Uncle Larry worked at the Texaco refinery for many years, and when they closed down, he was not at retirement age yet, so he took a transfer to New Orleans, Louisiana. He and Aunt Jeanette were gone for a number of years, and the whole family missed them, but several family members took the opportunity to visit them and had a great time in New Orleans. Uncle Larry and Aunt Jeanette treated each of their guests to the best the city had to offer. My parents took the opportunity to visit, and had a great time…once they got used to the heat. While they enjoyed every visit, I’m sure their favorite visitor, other than their children and grandchildren, was his mother. Grandma Byer went to visit, and they gave her the royal tour. The pictures of their visit were memories that Grandma would never forget. When the family went through Grandma’s things, they found he pictures of her visit among her things. They pictures were great, and you could tell that they both fully enjoyed the visit. It was one neither of them would ever forget.
Uncle Larry and Aunt Jeanette were still living in Louisiana when Grandma became ill, but she wanted to say goodbye to all of her children before she went home. She waited until Uncle Larry got home before she passed away. I know that Uncle Larry was always thankful that he made it home…and so was Grandma. Now both of them are together in Heaven, and I know that they are having a great time. Today is Uncle Larry’s birthday. He would have been 84 years old. Happy birthday in Heaven, Uncle Larry. We love and miss you very much.
A fireman…it seems to be the every little boy’s dream, and my grandson was no exception, but what has made him the exception is the fact that he has gone through all the training to actually become a fire fighter, and he never faltered. Josh began his journey while he was still in high school. He was in his element…immediately. Josh had some wonderful mentors along the way, all of whom made this dream interesting and who confirmed his destination. They helped Josh to know that his dream was the right dream for him.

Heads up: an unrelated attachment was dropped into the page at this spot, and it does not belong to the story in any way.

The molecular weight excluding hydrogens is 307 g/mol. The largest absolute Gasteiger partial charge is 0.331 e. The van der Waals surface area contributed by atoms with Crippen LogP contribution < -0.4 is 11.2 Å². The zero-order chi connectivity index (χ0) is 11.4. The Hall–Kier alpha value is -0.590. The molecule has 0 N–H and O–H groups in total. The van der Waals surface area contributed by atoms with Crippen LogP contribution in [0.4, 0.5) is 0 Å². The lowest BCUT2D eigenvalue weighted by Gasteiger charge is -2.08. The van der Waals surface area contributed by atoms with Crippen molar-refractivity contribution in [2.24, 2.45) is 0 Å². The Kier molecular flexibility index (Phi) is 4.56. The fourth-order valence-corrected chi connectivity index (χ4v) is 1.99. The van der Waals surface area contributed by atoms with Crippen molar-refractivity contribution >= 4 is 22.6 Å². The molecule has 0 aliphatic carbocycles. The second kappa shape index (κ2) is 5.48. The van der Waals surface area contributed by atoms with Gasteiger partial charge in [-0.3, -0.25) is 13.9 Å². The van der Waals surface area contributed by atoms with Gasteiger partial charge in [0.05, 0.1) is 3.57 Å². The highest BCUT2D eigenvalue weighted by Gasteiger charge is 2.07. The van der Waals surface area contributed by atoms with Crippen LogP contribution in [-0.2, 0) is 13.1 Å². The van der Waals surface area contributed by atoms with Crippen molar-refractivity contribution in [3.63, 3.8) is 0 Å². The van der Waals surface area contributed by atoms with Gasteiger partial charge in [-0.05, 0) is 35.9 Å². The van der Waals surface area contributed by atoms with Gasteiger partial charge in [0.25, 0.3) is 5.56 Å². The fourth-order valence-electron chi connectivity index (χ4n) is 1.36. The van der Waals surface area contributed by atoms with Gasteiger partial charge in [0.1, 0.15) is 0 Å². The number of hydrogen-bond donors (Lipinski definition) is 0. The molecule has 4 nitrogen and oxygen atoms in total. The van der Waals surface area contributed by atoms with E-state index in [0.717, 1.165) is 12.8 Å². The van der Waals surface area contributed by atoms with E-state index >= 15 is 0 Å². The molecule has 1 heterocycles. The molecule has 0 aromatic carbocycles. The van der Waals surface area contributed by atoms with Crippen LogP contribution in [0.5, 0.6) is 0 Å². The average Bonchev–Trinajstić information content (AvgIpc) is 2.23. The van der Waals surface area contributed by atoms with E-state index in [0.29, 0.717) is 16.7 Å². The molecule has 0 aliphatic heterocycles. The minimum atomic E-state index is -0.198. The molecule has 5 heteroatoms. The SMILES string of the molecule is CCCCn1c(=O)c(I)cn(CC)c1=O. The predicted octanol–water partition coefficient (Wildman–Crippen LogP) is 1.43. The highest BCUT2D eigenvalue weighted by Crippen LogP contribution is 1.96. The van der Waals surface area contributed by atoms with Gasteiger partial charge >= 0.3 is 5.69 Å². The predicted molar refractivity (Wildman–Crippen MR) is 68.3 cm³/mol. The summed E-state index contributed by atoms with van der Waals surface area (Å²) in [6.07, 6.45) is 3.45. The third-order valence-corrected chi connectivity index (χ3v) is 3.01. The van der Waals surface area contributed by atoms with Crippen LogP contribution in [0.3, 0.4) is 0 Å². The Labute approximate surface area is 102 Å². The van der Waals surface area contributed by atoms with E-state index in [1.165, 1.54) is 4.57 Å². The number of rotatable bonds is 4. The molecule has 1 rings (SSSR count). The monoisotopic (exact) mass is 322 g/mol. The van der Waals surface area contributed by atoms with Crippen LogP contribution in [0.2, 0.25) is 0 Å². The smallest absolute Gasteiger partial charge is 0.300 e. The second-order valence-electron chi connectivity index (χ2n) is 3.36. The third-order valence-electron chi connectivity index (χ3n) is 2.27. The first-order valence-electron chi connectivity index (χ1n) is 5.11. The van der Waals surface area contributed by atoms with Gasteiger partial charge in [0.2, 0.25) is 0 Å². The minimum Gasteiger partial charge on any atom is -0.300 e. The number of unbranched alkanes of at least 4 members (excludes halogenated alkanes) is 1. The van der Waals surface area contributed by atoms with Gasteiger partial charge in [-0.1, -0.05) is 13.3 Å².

Through the Boces program, Josh started his studies while he was still in high school, and then has continued his studies as a full time college student, achieving his Associates Degree in Fire Science in one year of full time college instead of two. His is looking forward to continued study to become a Paramedic, and he will also be looking into getting hired by one of the local fire departments. He is so excited about that prospect that he can hardly wait. I suppose it is the same with any course of study. You have learned the things you need to know for your career, and now you are just itching to get at it. That is exactly where Josh is right now…standing on the threshold of his future.